No one doubts that the City of Palo Alto spends more on public safety and City Hall services due to its ballooning daytime population of workers.
Yet the effort to recover costs for employees' use of city services is tricky, the City Council Finance Committee discovered Tuesday night. Accurate data about the city's workforce is lacking, and committee members struggled to determine what share of these costs should be footed by whom.
Even as the committee voted 3-1, with Karen Holman dissenting, to adopt new fees that will be charged to developers of new buildings, members acknowledged that the fee formula they settled on will have to be further revised in the next year or two, as better data about the city's employees come in.
Already, the city charges impact fees on new developments to pay for future wear-and-tear on parks, roads, libraries, community centers and for other city services.
The impact fees that the committee signed off on Tuesday fall into two categories. One new fee would help the city pay for public-safety facilities (including, most notably, the planned $57 million public-safety building the city hopes to build in the coming years). The other falls under the broader category of "general government," which includes such things as information-technology upgrades and various infrastructure projects relating to city facilities. Under a formula produced by the city's consultant, David Taussig & Associates, new developments would pay for about 15 percent of these facilities' costs.
On Tuesday, the committee wrestled with a question that has been at the heart of most recent debates involving new developments: Are residents subsidizing the costs to the city brought on by new office buildings and their tenants, particularly downtown? That question has come up repeatedly during recent discussions over parking, with downtown residents complaining that their neighborhoods have become parking lots for employees.
For Holman, the committee's sole dissenter, the answer to the question is a resounding ″yes.″ The fee formula proposed by city staff and accepted by the committee allocates about 40 percent of the costs of the impacts on city services to nonresidential developments and 60 percent to new residential developments. Holman argued that the split should be 50-50 and said she doesn't see the proposed formula as "fair."
"I think the residents in the community recognize from a variety of different factors that they are subsidizing in a number of ways the nonresidential development in the community," Holman said. "Not to diminish the value of nonresidential development, but everyone should be responsible for their fair share."
Her colleagues disagreed, though their support for the new formula was tepid at best. The city famously has no idea how many workers come to Palo Alto every day, though it is widely assumed that the city's population roughly triples during the daytime hours. The lack of data, which has stymied efforts to manage transportation demand downtown, prompted the council to support last week the creation of a new business registry that will collect employee information from Palo Alto companies. The online registry will be updated annually and will include a range of data, including on employees' commute habits.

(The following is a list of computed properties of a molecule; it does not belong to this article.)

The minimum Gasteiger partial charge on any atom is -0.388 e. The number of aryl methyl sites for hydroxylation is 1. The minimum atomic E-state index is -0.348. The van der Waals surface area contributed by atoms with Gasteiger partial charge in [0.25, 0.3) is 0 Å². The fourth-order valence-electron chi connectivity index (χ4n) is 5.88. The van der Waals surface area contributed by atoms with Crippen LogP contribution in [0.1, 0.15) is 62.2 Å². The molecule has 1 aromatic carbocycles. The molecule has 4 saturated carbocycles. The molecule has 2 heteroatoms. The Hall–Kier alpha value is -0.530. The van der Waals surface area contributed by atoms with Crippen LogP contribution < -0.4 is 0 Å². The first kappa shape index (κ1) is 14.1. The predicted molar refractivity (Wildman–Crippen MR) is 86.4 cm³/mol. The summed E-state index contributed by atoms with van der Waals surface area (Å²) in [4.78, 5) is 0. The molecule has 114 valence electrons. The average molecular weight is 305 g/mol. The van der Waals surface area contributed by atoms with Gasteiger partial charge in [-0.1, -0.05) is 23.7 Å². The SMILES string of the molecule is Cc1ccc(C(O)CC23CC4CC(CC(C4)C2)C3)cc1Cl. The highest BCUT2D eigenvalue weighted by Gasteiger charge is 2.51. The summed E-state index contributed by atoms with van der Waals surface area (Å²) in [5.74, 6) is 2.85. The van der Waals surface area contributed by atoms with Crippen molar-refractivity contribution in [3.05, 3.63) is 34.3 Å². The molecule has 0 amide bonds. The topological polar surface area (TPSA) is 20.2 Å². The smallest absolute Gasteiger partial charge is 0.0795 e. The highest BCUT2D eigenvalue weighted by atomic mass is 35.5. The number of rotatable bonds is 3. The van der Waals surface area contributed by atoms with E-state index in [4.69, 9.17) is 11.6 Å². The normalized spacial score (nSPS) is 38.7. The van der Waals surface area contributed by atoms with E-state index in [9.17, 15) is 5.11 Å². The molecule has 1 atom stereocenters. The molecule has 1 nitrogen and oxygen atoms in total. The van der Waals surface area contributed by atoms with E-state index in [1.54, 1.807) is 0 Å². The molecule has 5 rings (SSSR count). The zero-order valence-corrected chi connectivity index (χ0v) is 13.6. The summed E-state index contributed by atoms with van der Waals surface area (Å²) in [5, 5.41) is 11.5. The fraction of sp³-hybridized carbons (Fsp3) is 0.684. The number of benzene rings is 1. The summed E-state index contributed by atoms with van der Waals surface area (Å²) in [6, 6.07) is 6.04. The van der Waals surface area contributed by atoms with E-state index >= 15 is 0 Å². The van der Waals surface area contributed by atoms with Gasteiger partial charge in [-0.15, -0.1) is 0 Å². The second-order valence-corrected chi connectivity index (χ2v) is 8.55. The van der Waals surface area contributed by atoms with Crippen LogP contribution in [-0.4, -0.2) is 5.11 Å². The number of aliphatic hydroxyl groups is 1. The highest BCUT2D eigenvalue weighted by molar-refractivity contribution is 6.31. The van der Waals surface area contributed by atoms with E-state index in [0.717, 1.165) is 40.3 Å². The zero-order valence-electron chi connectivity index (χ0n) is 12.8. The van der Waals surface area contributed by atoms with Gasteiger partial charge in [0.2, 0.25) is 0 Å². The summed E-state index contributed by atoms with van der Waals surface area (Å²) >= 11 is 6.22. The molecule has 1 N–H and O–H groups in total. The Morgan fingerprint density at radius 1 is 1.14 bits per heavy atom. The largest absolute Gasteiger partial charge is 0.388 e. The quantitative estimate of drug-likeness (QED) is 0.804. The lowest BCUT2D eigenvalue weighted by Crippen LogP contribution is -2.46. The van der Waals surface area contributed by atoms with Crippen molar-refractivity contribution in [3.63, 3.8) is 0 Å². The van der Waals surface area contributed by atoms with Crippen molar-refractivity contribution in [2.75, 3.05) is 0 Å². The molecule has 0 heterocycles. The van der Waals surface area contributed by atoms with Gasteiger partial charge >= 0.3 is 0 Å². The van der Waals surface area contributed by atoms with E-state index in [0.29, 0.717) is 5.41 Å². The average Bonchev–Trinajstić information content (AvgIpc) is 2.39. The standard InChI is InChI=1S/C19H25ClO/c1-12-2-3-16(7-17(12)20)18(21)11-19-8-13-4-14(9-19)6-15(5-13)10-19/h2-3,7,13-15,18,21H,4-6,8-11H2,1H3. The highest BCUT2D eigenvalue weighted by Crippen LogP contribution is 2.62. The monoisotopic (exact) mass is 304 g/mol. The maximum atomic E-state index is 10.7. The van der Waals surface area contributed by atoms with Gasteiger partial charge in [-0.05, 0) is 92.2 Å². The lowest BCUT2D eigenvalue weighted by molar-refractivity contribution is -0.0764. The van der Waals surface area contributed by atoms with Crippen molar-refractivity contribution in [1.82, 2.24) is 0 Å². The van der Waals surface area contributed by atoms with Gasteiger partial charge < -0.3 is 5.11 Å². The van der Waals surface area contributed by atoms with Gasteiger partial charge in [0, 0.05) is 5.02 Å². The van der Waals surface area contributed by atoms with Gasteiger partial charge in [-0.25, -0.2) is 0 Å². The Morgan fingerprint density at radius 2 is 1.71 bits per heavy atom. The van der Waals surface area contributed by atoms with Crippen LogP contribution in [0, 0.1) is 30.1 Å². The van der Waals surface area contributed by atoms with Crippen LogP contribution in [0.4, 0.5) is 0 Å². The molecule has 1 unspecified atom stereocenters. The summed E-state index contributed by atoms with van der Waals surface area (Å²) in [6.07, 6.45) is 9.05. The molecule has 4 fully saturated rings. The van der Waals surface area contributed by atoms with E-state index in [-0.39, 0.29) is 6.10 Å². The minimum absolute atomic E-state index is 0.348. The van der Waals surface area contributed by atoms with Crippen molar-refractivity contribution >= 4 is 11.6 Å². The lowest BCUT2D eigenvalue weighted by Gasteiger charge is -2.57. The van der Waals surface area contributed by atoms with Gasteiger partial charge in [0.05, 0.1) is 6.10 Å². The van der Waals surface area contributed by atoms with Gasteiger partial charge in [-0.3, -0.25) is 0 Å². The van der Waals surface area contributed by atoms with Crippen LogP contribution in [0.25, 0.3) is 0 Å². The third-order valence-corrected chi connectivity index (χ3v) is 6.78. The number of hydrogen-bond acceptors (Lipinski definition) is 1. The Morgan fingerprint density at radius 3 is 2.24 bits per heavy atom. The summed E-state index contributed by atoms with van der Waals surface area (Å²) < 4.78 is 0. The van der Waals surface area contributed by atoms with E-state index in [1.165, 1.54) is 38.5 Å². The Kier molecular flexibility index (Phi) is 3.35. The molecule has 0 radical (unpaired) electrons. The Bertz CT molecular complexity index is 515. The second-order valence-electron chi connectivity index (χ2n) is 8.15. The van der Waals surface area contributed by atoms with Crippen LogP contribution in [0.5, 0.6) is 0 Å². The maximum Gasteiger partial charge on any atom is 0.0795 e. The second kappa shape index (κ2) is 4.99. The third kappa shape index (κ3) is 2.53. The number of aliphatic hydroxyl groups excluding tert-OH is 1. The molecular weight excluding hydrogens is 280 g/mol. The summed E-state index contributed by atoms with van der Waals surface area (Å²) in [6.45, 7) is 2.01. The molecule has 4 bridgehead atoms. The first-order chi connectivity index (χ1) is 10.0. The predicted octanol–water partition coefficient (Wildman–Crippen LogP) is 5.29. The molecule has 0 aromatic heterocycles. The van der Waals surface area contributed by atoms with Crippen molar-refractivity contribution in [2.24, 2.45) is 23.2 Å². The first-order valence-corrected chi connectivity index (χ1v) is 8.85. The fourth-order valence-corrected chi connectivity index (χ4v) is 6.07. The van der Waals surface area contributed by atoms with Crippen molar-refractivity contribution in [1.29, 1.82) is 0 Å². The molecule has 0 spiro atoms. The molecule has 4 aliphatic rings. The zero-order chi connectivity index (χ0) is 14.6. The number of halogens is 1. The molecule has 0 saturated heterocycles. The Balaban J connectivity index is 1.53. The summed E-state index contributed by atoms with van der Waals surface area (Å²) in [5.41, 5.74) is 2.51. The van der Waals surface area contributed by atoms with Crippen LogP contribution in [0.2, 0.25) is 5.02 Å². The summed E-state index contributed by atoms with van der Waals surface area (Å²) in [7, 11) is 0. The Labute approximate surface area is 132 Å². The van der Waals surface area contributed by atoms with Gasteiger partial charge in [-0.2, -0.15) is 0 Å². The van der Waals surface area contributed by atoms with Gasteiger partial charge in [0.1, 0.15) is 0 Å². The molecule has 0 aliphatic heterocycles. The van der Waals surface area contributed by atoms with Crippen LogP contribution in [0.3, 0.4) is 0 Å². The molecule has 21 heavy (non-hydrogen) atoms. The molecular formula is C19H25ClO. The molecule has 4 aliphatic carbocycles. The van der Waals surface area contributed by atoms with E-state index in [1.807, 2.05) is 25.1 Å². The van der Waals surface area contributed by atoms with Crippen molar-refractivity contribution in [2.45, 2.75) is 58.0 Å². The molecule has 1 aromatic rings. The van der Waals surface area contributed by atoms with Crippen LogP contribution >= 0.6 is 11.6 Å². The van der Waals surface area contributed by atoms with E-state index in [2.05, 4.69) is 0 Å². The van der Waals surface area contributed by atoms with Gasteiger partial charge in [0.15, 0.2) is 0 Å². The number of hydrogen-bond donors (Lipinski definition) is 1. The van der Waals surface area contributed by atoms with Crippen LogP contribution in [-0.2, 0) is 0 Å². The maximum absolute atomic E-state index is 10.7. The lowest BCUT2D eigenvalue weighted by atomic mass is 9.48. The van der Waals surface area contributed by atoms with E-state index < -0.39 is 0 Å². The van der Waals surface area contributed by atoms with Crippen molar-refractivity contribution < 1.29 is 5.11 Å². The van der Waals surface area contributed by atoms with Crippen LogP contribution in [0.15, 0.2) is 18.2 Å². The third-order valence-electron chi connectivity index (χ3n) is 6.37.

Chairman Marc Berman, Pat Burt and Liz Kniss all voted to support the proposed fees, with the provision that they would undergo further revisions once job data is compiled.
"I don't think we have yet the data to conclude one way or another," Burt said.
Nathan Perez, vice president at David Taussig & Associates, described the process of structuring the fees as difficult, with "a bit of art" going into the science. One challenge is figuring out how much tenants in 1,000 square feet of nonresidential development consume of city services compared to residents of one housing unit. Then there's the question of determining how much different types of nonresidential development (offices, retail, industrial) should pay.
The proposal endorsed by the committee would tack on a fee -- for each 1,000 square feet of a new nonresidential building -- of $2,556 in the "commercial" category, $2,130 for "office/institutional" developments and $852 for industrial developments.
It would charge a fee of $4,566 for each new single-family home ($2,893 for public-safety facilities and $1,673 for general-government facilities) and $3,653 for each new multi-family unit ($2,314 for public safety and $1,339 for general government).
Though Burt supported the proposal, he vehemently rejected the consultant's assertion that the study relied on relatively good job data in coming up with the formula. He said he had "trouble proceeding under a premise that I think is not sound."
"We have had significant community and staff discussion about the great uncertainty over our jobs data from various sources," Burt told Perez. "If you somehow have really good jobs data, everyone in this town would love to hear it."
Kniss said that the formula can be revised in the future, when more information is available. But she rejected Holman's proposal to ease the burden on developers of new residential projects. Doing so would basically be saying, "We're not accepting the industry standard and instead we can make our own standards," she said, referring to industry guidelines on impact fees.